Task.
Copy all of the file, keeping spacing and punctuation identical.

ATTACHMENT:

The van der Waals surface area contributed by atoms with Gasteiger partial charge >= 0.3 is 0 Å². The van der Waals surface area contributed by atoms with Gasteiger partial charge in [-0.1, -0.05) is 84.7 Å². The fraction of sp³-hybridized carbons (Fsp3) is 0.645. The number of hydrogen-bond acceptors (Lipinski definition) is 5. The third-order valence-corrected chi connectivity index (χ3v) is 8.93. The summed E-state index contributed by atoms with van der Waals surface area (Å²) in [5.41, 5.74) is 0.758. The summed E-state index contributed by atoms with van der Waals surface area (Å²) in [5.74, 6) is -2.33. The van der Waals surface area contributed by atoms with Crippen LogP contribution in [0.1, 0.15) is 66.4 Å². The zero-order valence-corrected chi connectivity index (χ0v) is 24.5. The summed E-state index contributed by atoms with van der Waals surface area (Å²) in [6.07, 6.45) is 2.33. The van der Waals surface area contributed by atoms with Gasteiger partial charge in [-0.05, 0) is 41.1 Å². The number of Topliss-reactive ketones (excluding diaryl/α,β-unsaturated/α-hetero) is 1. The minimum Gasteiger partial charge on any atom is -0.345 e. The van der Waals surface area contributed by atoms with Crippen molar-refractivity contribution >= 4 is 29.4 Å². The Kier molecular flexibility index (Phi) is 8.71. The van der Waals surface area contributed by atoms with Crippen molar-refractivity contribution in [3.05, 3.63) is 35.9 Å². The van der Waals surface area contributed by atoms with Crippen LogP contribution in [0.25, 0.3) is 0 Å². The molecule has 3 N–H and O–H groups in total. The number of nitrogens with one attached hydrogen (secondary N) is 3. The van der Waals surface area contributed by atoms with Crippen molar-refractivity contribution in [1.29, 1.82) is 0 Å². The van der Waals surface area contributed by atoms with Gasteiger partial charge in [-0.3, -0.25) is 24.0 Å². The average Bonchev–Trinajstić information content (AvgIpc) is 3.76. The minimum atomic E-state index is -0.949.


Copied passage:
The van der Waals surface area contributed by atoms with Gasteiger partial charge >= 0.3 is 0 Å². The van der Waals surface area contributed by atoms with Gasteiger partial charge in [-0.1, -0.05) is 84.7 Å². The fraction of sp³-hybridized carbons (Fsp3) is 0.645. The number of hydrogen-bond acceptors (Lipinski definition) is 5. The third-order valence-corrected chi connectivity index (χ3v) is 8.93. The summed E-state index contributed by atoms with van der Waals surface area (Å²) in [5.41, 5.74) is 0.758. The summed E-state index contributed by atoms with van der Waals surface area (Å²) in [5.74, 6) is -2.33. The van der Waals surface area contributed by atoms with Crippen LogP contribution in [0.1, 0.15) is 66.4 Å². The zero-order valence-corrected chi connectivity index (χ0v) is 24.5. The summed E-state index contributed by atoms with van der Waals surface area (Å²) in [6.07, 6.45) is 2.33. The van der Waals surface area contributed by atoms with Gasteiger partial charge in [-0.05, 0) is 41.1 Å². The number of Topliss-reactive ketones (excluding diaryl/α,β-unsaturated/α-hetero) is 1. The minimum Gasteiger partial charge on any atom is -0.345 e. The van der Waals surface area contributed by atoms with Crippen molar-refractivity contribution >= 4 is 29.4 Å². The Kier molecular flexibility index (Phi) is 8.71. The van der Waals surface area contributed by atoms with Crippen molar-refractivity contribution in [3.05, 3.63) is 35.9 Å². The van der Waals surface area contributed by atoms with Crippen LogP contribution in [0.25, 0.3) is 0 Å². The molecule has 3 N–H and O–H groups in total. The number of nitrogens with one attached hydrogen (secondary N) is 3. The van der Waals surface area contributed by atoms with Crippen molar-refractivity contribution in [1.29, 1.82) is 0 Å². The van der Waals surface area contributed by atoms with Gasteiger partial charge in [-0.3, -0.25) is 24.0 Å². The average Bonchev–Trinajstić information content (AvgIpc) is 3.76. The minimum atomic E-state index is -0.949.